A cup of tea can soothe your spirit, but drinking a couple of cups each day may also lower your chances of dying early, new research suggests.
In the study of nearly 500,000 men and women who took part in the U.K. Biobank, researchers found that compared with people who didn't drink tea, those who drank two or more cups a day lowered their risk of dying by 9% to 13%. And it made no difference if they took milk and sugar with their tea, or also drank coffee.
These results suggest that black tea, even at higher levels of intake, can be part of a healthy diet. Yet, "while these findings may offer reassurance to tea drinkers, they do not indicate that people should start drinking tea or increase their tea consumption for health benefits," lead researcher Maki Inoue-Choi said during a recent media briefing by the U.S. National Institutes of Health. She's a staff scientist in the Division of Cancer Epidemiology and Genetics at the U.S. National Cancer Institute.
Although this study can't prove that tea alone is responsible for extending your life, it does contain compounds that have been linked to reducing inflammation, Inoue-Choi said.
"Compounds such as polyphenols and flavonoids, namely catechins, have the potential to reduce oxidative stress and inflammation, which protect against cancer, cardiovascular disease and other health conditions," she said.
"If you drink one cup per day already, I think that is good," Inoue-Choi said. "Please enjoy your cup of tea."
The U.K. participants in the study were ages 40 to 69, and 89% reported drinking black tea.
Researchers also found that drinking tea reduced the risk of dying from cardiovascular disease but didn't appear to have the same benefit when it came to deaths from cancer or respiratory disease, Inoue-Choi said.
The report was published Aug. 30 in the Annals of Internal Medicine.
"I think it's really good confirmation that tea can be a part of a good diet, a healthy diet," said Lauri Wright, a national spokesperson for the Academy of Nutrition and Dietetics and an assistant professor at the University of South Florida.
It goes back to inflammation, she said, which seems to trigger so many chronic diseases. Tea has powerful anti-inflammatory properties that help offset inflammations that can lead to disease.
Wright, who wasn't part of the study, added that tea by itself won't counteract the effects of an unhealthy diet, but tea can amplify the benefits of a healthy diet.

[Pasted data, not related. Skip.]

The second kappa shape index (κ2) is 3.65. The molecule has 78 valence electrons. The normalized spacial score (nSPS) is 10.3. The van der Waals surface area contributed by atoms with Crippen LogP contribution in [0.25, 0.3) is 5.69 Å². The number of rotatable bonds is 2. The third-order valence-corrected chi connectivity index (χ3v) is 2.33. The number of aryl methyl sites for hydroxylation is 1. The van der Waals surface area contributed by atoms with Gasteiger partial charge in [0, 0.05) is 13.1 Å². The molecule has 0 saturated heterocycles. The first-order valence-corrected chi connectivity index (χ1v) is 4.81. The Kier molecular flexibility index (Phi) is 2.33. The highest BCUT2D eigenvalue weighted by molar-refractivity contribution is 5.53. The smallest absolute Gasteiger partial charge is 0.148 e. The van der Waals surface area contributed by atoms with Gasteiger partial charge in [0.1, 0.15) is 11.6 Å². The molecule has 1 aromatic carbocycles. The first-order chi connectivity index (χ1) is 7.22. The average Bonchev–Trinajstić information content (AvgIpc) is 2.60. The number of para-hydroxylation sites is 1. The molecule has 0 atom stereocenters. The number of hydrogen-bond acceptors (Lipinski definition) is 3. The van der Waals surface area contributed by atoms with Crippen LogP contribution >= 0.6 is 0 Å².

"We're looking at the whole diet and making sure that you include a lot of foods that have anti-inflammatory properties like fruits and vegetables and healthy fats from nuts and avocados," she said. "So, it really is more of the whole diet that tea is a part of in helping decrease inflammation."
Dr. Guy Mintz, director of cardiovascular health and lipidology at Northwell Health Sandra Atlas Bass Heart Hospital in Manhasset, N.Y., said a recent study in China also found benefits from tea. However, in that case, it was green tea.
"In China and Asia and Japan, they're drinking more green tea. So, this study gives black tea a place on the mantel," said Mintz, who had no role in the new research. "I think the takeaway message is tea may be protective."
He cautioned that tea alone is not a substitute for keeping your blood pressure and cholesterol low. "Tea has beneficial cardiovascular and vascular benefits as an adjunct to medical recommendations," Mintz said.
For more on the health benefits of tea, see the Academy of Nutrition and Dietetics.
SOURCES: Maki Inoue-Choi, PhD, staff scientist, Division of Cancer Epidemiology and Genetics, U.S. National Cancer Institute; Guy Mintz, MD, director, cardiovascular health and lipidology, Northwell Health Sandra Atlas Bass Heart Hospital, Manhasset, N.Y.; Lauri Wright, PhD, national spokesperson, Academy of Nutrition and Dietetics, and assistant professor, University of South Florida, Tampa; Annals of Internal Medicine, Aug. 30, 2022